Responding for duty


24 Apr 2006

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Some people who browse the internet at work may think that what they do online is their own business. In fact employers have a duty of care to ensure they don’t stumble across unsuitable or inappropriate content.

That applies across all industry sectors. Respond!, for example, is the largest non-profit housing provider in Ireland and has been building low-cost housing under governmental and private schemes for more than 20 years.

The organisation, which is limited by guarantee and has charity status, recently rebuilt its network and upgraded its internet connection to broadband. Staff consequently benefited from the faster connection and began using the web more and more.

Mindful of its duty to protect employees from offensive and inappropriate content online — as well as the potential legal consequences of failing to do so — Respond! decided to put in place a security policy, supported by a system that could implement it across the whole organisation, as staff are dispersed between nine different offices around the country.

Colleagues in the Local Government Computer Services Board forwarded Entropy’s name as a security supplier and Respond! asked the firm to advise it on a technical solution that could handle its needs.

Given a choice between products from several different manufacturers, Entropy proposed Websense as the closest fit to Respond!’s requirements: a solution needing minimal amounts of ongoing management that would be easy to use.

By having a system that could monitor internet use and enforce the security policy, Respond! hoped to pre-empt any problems while giving staff the freedom to use the web. “You can certainly browse the web as long as it doesn’t impact on productivity,” says Mark Murray, IT manager with Respond!.

According to Murray, the group doesn’t take a hardline approach to employee internet use, preferring to give staff a reasonable level of freedom to visit the likes of travel websites for booking holidays online.

“We don’t see that as a problem from a security point of view,” he points out.

However, access to sites containing sexual content or online betting will be blocked. In addition, Websense premium groups have been set up to prevent employees from visiting sites associated with spyware, phishing, pharming, keylogging and malicious mobile code.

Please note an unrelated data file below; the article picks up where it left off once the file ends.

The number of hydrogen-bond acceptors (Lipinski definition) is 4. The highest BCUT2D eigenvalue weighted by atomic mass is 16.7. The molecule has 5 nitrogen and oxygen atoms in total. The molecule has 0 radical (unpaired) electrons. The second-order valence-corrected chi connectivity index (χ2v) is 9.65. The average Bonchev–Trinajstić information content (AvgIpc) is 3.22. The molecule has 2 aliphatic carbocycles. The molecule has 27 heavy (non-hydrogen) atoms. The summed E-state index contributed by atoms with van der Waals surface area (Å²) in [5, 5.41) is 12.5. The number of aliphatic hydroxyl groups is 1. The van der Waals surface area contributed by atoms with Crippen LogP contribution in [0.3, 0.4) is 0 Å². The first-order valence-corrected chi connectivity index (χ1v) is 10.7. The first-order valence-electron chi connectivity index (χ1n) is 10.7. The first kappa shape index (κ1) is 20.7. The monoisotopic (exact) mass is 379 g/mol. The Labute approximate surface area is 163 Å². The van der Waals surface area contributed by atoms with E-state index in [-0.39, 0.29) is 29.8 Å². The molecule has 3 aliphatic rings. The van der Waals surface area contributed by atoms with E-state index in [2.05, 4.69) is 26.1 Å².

Murray highlights a key feature in the Websense system as the ability to generate reports on employee internet use; these are in Microsoft Word format so they are easy to read even for non-technical staff.

The software can analyse web browsing trends to very granular levels of detail, Murray points out. Respond! can look at staff web patterns either by department or even on an individual user basis.

Websense even performs real-time analysis so that if the internet connection seems slow, the software can tell if someone is downloading a large file and hogging lots of the bandwidth.

Respond! staff installed Websense themselves, a straightforward process, according to Murray, who added that Entropy engineers were available to give telephone support.

Every week reports generated by Websense are sent to the management team. “If there is an issue from a human resources point of view they [the management team] would take care of that,” Murray adds.

Respond! circulates its security policy to all staff to ensure they are aware of what is and is not permitted online.

The policy is distributed in several ways to ensure everyone in the organisation knows about it, such as including it in the employee handbook and making it available online via a web browser. Staff are also notified if there are any changes to the policy.

The Websense solution has reaped other benefits. “We’re in the middle of an anti-virus tender and information from the reports has told us that we needed some sort of filtering security system at the gateway to stop any spyware or malicious code,” Murray says.

By Gordon Smith